Thursday, February 7, 2008

From the Shamrock Shore to Van Diemen’s Land

In 2001, Peter Carey’s book on The History of the Kelly Gang was published to critical acclaim and won for its Australian author the Booker Prize. What I had found interesting in Carey’s account of Ned Kelly was the knowledge displayed by the writer of little-known events which occurred in provincial Ireland during the 1798 period. Here is an extract from his book.
‘At Beveridge Catholic School, we learned the traitors better than the saints so at 5 yr of age I could recite the names John Cockayne Edward Abby even poor Anthony Perry who finally betrayed the rebels after the English set his head alight with pitch and gunpowder. Likewise but contrary I knew the names of the Athy blacksmiths Tom Murray and Owen Finn they would not betray the rebels though they was flogged and tortured the whole town echoing with their screams.’

Clearly news of what had occurred in Athy in ’98 had crossed the world and in particular to Australia, in all probability courtesy of some unfortu-nate convict from this area deported down under after conviction at the local assizes and after a spell spent in the local jail awaiting transfer to a waiting hulk in Queenstown or Dublin.

Students of Irish history will be familiar with Australian place names such as Botany Bay and Van Diemen’s Land, the first the bay into which convict ships sailed and the latter, now renamed Tasmania, where the unfortunate Irish, English, Welsh and Scottish convicts, male and female, were to serve out their sentences. How many men and women from South Kildare were deported it is unclear, but among the numbers were undoubtedly many of our townspeople who after serving their sentences made a new life for themselves in Australia.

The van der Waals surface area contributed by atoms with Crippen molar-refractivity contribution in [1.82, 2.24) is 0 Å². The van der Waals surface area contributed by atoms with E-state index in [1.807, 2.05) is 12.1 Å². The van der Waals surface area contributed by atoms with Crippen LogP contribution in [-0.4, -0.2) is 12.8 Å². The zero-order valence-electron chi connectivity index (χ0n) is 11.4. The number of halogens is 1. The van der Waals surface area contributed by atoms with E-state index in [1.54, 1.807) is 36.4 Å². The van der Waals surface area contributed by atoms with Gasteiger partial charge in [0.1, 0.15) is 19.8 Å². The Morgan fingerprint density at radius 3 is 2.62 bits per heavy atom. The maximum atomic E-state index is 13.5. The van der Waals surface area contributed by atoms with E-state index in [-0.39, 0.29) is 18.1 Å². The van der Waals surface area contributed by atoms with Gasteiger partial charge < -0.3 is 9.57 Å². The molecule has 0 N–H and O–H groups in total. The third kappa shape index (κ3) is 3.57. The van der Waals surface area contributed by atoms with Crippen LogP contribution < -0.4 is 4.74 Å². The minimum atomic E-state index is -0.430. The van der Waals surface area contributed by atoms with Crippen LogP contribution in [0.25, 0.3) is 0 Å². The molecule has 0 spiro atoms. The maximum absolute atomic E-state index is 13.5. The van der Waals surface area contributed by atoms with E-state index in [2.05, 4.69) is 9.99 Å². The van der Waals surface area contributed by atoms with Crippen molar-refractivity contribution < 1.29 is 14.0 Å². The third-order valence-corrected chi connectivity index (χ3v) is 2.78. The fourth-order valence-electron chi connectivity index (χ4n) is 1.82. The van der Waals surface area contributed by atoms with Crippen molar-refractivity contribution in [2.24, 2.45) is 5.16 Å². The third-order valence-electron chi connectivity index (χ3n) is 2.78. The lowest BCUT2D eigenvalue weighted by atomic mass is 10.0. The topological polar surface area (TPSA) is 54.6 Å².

Added to their numbers were the young girls who as part of the Orphan Emigration Scheme which followed the Great Famine left the workhouse in Athy and other Irish workhouses on the long journey which ended in Australia. The first group of girls from South Kildare went out in 1849. The Emigration Scheme was stated to be a voluntary scheme, which presupposes that the Board of Guardians cooperated, but I wonder to what extent the young girls or their parents, where known, were consulted or volunteered to emigrate to the far side of the world.

What happened to these young girls after their arrival in Botany Bay is the subject of continuing research, but it can be expected that their descendents are now part of the wider population of Australia and perhaps even Tasmania, the island state which received its last convict from the old world in 1852. Four years later, the island’s name was changed from Van Diemen’s Land to Tasmania in honour of the man who had discovered it over 200 years previously.

Australia has always had a strong Irish connection and the influence of Irish settlers is evident in the country’s heritage of song and literature. The most popular Australian ballad, insofar as the Irish are concerned, must surely be The Wild Colonial Boy.

The exploits of Jack Duggan, ‘born and reared in Castlemaine’, was immortalised in a song which perhaps reflected his fellow country-men’s affection for Irish outlaws and a dislike for authority born and nurtured out of decades of state oppression in their homeland.